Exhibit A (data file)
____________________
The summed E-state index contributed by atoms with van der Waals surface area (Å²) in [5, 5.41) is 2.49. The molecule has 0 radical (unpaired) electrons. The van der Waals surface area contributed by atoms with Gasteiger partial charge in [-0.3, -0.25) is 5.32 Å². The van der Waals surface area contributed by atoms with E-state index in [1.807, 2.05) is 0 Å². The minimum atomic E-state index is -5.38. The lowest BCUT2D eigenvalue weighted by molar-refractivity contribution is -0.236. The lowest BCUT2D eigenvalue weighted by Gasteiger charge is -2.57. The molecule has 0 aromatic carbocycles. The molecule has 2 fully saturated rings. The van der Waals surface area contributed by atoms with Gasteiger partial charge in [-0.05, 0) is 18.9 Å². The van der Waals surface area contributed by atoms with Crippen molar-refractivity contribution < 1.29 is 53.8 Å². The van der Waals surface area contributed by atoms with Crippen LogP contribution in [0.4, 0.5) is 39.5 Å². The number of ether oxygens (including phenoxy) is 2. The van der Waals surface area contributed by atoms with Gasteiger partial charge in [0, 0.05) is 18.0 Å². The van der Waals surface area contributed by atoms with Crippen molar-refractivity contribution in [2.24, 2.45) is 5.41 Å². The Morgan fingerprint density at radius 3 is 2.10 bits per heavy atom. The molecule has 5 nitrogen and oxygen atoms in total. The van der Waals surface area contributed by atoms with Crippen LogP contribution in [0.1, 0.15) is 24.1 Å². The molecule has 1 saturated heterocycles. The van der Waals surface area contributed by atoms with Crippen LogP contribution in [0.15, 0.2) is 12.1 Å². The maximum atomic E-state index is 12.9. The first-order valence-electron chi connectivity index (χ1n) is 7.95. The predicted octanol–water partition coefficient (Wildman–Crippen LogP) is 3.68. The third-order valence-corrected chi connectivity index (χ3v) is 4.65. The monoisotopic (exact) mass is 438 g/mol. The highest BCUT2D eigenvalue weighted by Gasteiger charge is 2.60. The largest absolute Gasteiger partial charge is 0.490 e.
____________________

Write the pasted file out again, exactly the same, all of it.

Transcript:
The summed E-state index contributed by atoms with van der Waals surface area (Å²) in [5, 5.41) is 2.49. The molecule has 0 radical (unpaired) electrons. The van der Waals surface area contributed by atoms with Gasteiger partial charge in [-0.3, -0.25) is 5.32 Å². The van der Waals surface area contributed by atoms with E-state index in [1.807, 2.05) is 0 Å². The minimum atomic E-state index is -5.38. The lowest BCUT2D eigenvalue weighted by molar-refractivity contribution is -0.236. The lowest BCUT2D eigenvalue weighted by Gasteiger charge is -2.57. The molecule has 0 aromatic carbocycles. The molecule has 2 fully saturated rings. The van der Waals surface area contributed by atoms with Gasteiger partial charge in [-0.05, 0) is 18.9 Å². The van der Waals surface area contributed by atoms with Crippen molar-refractivity contribution < 1.29 is 53.8 Å². The van der Waals surface area contributed by atoms with Crippen LogP contribution in [0.4, 0.5) is 39.5 Å². The number of ether oxygens (including phenoxy) is 2. The van der Waals surface area contributed by atoms with Gasteiger partial charge in [0, 0.05) is 18.0 Å². The van der Waals surface area contributed by atoms with Crippen molar-refractivity contribution in [2.24, 2.45) is 5.41 Å². The Morgan fingerprint density at radius 3 is 2.10 bits per heavy atom. The molecule has 5 nitrogen and oxygen atoms in total. The van der Waals surface area contributed by atoms with Crippen LogP contribution in [0.1, 0.15) is 24.1 Å². The molecule has 1 saturated heterocycles. The van der Waals surface area contributed by atoms with Crippen LogP contribution in [0.15, 0.2) is 12.1 Å². The maximum atomic E-state index is 12.9. The first-order valence-electron chi connectivity index (χ1n) is 7.95. The predicted octanol–water partition coefficient (Wildman–Crippen LogP) is 3.68. The third-order valence-corrected chi connectivity index (χ3v) is 4.65. The monoisotopic (exact) mass is 438 g/mol. The highest BCUT2D eigenvalue weighted by Gasteiger charge is 2.60. The largest absolute Gasteiger partial charge is 0.490 e.